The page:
13. There is effective on the equality impacts of proposed policies, with those affected by policies, as policies are being developed.
• There may be circumstances whereby a number of public authorities have responsibility for a policy or one has responsibility for developing the policy proposal and the other has a role in the implementation of that policy. Both organisations may have responsibilities to equality assess that policy under Section 75.
• Public authorities should share information and work collaboratively with other public authorities that may have some responsibility with regard to the policy being developed or implemented.
- For further information see our Short Guide to Screening and EQIA (pdf)
14. There is transparency of decision-making and equality considerations, evidenced by the timely recording and communication of equality assessments, to demonstrate that the appropriate level of regard has been paid and equality scheme commitments complied with.
• A public authority’s equality scheme sets out its commitments in regard to consultation on equality assessments (Screening and Equality Impact Assessments EQIA). Leaders should ensure these commitments are understood and adhered to by all policymakers within the organisation.
Where consultation is appropriate, as per scheme commitments it is important that:
• Effective consultation with affected individuals and representative groups should begin as early as possible.
• Information should be made available to ensure meaningful consultation, including detailed information on the policy proposal being consulted upon and any relevant quantitative and qualitative data.
• Where equality screening identifies gaps in information, measures should be taken to obtain appropriate information, which may include effective engagement and consultation with those affected, on the equality impacts of proposed policies.
• Leaders should encourage a culture of open and meaningful consultation and ensure that consultee feedback is appropriately considered as part of the decision-making process. Clear feedback should be provided to consultees in published equality assessment documents and these documents should set out what changes have been made to the policy, as a result of the assessment.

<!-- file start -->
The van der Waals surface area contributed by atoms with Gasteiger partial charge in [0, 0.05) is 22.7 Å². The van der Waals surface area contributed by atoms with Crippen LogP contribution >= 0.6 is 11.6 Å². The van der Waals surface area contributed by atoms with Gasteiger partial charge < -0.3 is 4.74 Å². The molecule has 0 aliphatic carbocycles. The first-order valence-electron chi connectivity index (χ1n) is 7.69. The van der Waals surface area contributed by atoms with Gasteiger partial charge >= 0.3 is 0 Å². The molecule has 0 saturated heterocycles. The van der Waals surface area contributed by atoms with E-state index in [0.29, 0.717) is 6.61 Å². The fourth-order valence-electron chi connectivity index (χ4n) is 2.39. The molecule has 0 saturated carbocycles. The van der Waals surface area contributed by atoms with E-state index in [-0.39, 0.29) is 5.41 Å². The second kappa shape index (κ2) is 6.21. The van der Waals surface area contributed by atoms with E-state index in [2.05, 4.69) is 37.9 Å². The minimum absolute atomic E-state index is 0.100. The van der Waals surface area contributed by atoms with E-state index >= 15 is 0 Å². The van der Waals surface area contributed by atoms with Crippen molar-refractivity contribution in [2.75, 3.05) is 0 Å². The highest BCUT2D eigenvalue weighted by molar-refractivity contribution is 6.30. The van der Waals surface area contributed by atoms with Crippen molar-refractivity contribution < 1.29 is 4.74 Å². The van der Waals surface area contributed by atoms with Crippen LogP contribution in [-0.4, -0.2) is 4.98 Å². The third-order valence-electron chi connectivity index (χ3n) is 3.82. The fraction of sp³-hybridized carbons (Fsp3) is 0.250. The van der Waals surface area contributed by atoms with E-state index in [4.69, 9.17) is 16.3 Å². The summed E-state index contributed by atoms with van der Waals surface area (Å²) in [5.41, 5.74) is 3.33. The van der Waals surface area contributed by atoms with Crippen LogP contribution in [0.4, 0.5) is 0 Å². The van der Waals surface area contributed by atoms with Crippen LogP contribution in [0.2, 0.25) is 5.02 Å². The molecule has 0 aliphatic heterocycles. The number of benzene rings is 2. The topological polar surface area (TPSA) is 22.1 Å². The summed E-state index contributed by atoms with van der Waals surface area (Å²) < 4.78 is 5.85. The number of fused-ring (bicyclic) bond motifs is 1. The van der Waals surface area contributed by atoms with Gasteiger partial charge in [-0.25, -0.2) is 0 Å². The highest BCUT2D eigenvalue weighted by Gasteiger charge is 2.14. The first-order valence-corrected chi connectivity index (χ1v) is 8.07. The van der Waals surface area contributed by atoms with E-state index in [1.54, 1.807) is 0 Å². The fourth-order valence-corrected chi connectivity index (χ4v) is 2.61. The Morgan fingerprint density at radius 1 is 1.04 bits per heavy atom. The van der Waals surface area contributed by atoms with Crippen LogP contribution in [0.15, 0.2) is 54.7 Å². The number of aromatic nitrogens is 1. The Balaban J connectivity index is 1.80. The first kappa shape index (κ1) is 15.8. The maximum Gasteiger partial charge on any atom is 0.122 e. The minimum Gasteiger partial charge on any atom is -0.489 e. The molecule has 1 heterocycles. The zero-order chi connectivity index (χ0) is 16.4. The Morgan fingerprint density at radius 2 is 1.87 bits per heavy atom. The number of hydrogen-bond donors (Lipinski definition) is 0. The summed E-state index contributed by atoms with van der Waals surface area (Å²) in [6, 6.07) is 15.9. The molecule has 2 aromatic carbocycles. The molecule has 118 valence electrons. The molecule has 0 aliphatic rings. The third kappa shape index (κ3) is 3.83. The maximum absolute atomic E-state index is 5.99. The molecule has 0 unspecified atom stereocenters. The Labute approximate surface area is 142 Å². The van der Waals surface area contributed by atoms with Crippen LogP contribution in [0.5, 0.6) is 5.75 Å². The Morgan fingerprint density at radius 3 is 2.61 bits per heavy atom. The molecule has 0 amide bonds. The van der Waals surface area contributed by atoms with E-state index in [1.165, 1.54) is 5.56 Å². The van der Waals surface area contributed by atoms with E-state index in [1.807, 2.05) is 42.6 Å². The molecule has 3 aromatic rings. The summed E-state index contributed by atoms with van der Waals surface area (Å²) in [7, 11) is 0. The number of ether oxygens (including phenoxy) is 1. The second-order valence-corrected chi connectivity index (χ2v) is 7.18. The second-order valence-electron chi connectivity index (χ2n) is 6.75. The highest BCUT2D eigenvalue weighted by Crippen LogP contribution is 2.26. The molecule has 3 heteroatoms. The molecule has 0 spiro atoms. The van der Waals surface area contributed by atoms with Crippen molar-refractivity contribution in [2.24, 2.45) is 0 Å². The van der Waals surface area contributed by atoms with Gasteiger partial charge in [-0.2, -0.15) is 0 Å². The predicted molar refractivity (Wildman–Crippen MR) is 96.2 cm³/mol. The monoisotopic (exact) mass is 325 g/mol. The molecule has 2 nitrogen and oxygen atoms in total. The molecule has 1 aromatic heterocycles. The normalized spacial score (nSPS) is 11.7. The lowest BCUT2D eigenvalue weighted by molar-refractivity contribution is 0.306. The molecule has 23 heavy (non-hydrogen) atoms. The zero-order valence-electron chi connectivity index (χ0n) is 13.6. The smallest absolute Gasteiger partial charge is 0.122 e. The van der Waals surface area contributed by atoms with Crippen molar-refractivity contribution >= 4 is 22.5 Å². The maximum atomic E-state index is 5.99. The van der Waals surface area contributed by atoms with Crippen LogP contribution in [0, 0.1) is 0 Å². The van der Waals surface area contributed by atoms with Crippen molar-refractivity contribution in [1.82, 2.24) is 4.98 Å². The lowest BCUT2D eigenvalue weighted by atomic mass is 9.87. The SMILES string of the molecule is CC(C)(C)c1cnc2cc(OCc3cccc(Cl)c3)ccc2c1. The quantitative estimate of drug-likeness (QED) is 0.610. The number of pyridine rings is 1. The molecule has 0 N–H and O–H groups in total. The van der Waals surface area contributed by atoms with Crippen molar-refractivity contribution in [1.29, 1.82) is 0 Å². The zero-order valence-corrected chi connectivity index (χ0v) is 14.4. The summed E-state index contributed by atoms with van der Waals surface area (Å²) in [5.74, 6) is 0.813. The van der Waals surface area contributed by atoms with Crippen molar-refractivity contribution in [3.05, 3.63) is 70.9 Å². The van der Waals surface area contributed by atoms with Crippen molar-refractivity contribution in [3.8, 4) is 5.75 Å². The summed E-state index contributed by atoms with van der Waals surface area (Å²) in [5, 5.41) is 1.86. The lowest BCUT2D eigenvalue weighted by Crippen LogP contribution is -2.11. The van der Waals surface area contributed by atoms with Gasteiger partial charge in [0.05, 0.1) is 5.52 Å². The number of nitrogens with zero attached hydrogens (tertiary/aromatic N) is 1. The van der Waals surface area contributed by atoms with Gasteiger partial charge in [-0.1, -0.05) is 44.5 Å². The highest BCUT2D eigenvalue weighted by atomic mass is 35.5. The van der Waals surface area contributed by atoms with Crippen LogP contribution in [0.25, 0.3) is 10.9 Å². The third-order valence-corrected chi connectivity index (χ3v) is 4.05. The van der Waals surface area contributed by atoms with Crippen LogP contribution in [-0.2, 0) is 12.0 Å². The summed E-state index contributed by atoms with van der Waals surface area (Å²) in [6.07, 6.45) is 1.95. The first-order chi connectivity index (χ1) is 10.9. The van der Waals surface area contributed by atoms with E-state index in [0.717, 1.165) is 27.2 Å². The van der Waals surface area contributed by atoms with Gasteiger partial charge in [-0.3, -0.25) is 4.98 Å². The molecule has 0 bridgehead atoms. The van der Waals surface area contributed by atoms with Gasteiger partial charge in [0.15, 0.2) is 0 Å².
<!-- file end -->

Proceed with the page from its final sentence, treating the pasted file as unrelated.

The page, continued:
- For further information on consultation and Section 75 – see Chapter 7 of our Section 75 Guide for Public Authorities (pdf)
• Senior leaders should ensure that there is transparency of the public authority’s equality considerations of proposed policies and that its equality scheme commitments are continuously fulfilled, in this regard.
This involves the timely publishing of screening and EQIA exercises, screening reports and monitoring information. All of this information should be published in an open, timely and transparent manner, as per scheme commitments. This timely recording of this information, will assist a public authority to demonstrate that it has paid the appropriate level of regard, when making decisions.
Actions to address persistent inequalities
15. Ensuring that a current Section 75 action plan is in place based on a robust audit of inequalities.
Leaders should ensure that their Section 75 action plans include action measures which:
• Are based on robust, current and appropriate data (qualitative and quantitative) which is set out in an ‘audit of inequalities’ document.
• Focus on impacts and outcomes on the promotion of equality of opportunity and good relations.
• Are effectively monitored at all stages of implementation to allow for measurement and evaluation of progress on their delivery.
- For further information see our Audit of Inequalities advice note (Word doc) and our Section 75 Guide for Public Authorities pdf (Chapter 8, 'S75 Action Measures')
Acting on the evidence of public authority practices
The Equality Commission’s report 'Acting on the evidence of public authority practices
' (July 2018)
identifies a number of issues which it believes are fundamental to the effective implementation of the Section 75 duties by public authorities and presents recommendations which will help them to fulfil their statutory equality and good relations duties.